When you count the geminated tooth as one tooth, there are a normal number of teeth in the mouth.  Rachel’s son (shown in the pictures) was shown to have gemination because he has all of his other teeth when you count the “double-tooth” as one tooth.

Teeth Stuck Together: What is Fusion?

Fusion is when two different developing teeth have joined together to create one tooth.  You can think of it as two teeth fusing together.  Gemination and fusion look very similar.  Sometimes the only way to tell them apart is to count the number of teeth.

When you count the fused teeth as one tooth, the person will be missing one tooth.

How Common Are Double Teeth?

Tooth Gemination
The same boy pictured above, a year or so later.  This boy has gemination. He has all four upper incisors including the double tooth. If he only had three upper incisors including the double tooth, it would be fusion.

Gemination and fusion have been reported to occur in the baby teeth in anywhere from 0.5% to 2.5% of Caucasian children.  It is more common in Asian children, where it has been reported to occur sometimes in excess of 5% of Asian kids.

Gemination and fusion occur most commonly in the upper front teeth.  However, it can also occur on the lower teeth as well.  As a general rule, if a double tooth is located in the upper teeth, it is probably gemination and if the double tooth is found in the lower teeth, then it is probably fusion.

Above and to the right, you can see the same boy’s twinned tooth now that he has gotten a little older.

Can Gemination and Fusion Happen with Permanent Teeth, Too?

Gemination and fusion do occur in permanent teeth, although it is not nearly as common as in baby teeth.  It reportedly occurs in one out of every 250 people.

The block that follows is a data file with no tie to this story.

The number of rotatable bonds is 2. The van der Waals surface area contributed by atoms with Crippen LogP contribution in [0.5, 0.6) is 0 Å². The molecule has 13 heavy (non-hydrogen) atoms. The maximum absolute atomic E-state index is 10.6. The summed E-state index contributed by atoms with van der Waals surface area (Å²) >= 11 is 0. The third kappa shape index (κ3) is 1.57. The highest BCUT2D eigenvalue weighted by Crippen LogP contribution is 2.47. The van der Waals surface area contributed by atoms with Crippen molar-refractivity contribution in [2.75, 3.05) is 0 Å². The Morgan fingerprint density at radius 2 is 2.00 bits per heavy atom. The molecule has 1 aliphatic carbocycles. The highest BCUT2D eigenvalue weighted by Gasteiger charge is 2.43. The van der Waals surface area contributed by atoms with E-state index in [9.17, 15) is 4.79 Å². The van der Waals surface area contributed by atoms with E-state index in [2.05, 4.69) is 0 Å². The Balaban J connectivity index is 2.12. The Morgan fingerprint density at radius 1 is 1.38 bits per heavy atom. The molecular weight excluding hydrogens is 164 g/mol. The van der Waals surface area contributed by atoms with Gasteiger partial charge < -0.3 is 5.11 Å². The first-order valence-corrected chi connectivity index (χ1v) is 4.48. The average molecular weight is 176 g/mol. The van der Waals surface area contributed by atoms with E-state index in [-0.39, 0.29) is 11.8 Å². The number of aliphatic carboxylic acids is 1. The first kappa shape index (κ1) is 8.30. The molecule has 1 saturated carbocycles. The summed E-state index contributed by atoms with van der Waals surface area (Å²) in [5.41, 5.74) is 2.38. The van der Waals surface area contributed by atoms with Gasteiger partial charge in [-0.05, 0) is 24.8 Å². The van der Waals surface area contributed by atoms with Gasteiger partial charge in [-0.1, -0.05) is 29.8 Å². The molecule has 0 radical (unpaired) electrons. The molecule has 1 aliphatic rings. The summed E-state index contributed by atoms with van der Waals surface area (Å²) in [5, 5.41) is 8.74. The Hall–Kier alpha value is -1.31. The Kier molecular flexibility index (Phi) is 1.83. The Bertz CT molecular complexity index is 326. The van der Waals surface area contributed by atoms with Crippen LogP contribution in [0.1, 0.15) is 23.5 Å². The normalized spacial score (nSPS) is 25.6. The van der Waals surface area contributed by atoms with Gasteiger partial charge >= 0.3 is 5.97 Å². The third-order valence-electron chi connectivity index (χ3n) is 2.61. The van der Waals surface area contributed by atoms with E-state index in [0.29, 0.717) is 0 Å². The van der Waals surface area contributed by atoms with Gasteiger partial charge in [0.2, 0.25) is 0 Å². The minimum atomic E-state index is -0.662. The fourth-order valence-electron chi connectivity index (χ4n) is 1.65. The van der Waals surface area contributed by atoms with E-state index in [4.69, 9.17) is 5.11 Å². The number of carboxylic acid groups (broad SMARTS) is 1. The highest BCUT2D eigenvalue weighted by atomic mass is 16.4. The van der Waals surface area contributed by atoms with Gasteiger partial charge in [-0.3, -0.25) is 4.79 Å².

Can Gemination and Fusion Cause Any Problems?

Gemination and fusion in the baby teeth can cause crowding, atypical spacing between the teeth, and can cause problems with or delay the eruption of the permanent teeth underneath.

Because of this, when a double tooth is found, you should have your dentist monitor the permanent teeth underneath it to ensure that they come in normal.  Sometimes, your dentist will have to remove the double tooth in order to allow the permanent tooth to erupt normally.

Rarely, there are no permanent teeth located under fused double teeth.  Your dentist will be able to provide more information about the permanent teeth through a simple x-ray.

One thing to watch out for is the propensity for fused and geminated teeth to have deep grooves between the “two” teeth.  This groove can be very susceptible to developing cavities as it is hard to get a toothbrush all the way down in the crevice to clean it properly.  You may want your dentist to put a sealant in this groove to help prevent a cavity.

How Are Gemination and Fusion Treated?

Sometimes, your dentist will be able to shave down and smooth the double tooth so that it doesn’t appear very obvious to the casual observer.  I say sometimes because the anatomy of twinned teeth can be complex.  If the pulp (click here to learn about the different layers of the tooth) is too close to the surface, then the dentist won’t be able to shave down very much of the surface.

Very rarely, the dentist may be able to surgically divide the teeth.  This often works best with fusion because both teeth usually have their own separate pulp chambers and root systems.  In any case, when surgically dividing the teeth, both teeth will need to have root canal treatment performed on them, which can end up being quite costly.

When Rachel gave me permission to use the photos of her son, she told me the following:

In case you’re curious – no one really notices it at all, even though it was obvious to me that we’d be constantly bombarded with questions about it. Maybe when he’s a little older (he’s almost 2-1/2 now).

Since kids will most likely lose all of their front teeth by the time they’re 9, you may elect to do nothing about the double tooth unless it’s a huge cosmetic concern.  Shannon W, one of the commenters on Rachel’s original post said to just “enjoy it’s cuteness”…and that may very well be sound advice!

Conclusion & Further Reading

For the record, I got my facts (the statistics) about gemination and fusion from this book: Oral and Maxillofacial Pathology by Neville.  If you want to read more on double teeth, that book is an excellent source.

Do you have any questions or comments about double teeth?  Do you or your child have double teeth?  If so, what did you do, if anything, to treat it?

Please share your experiences in the comments section below, so we can all learn from them.  Thanks for reading!

Updated Photos

Here’s a photo that Rachel recently shared with me showing her son with the double tooth still doing well a few years later!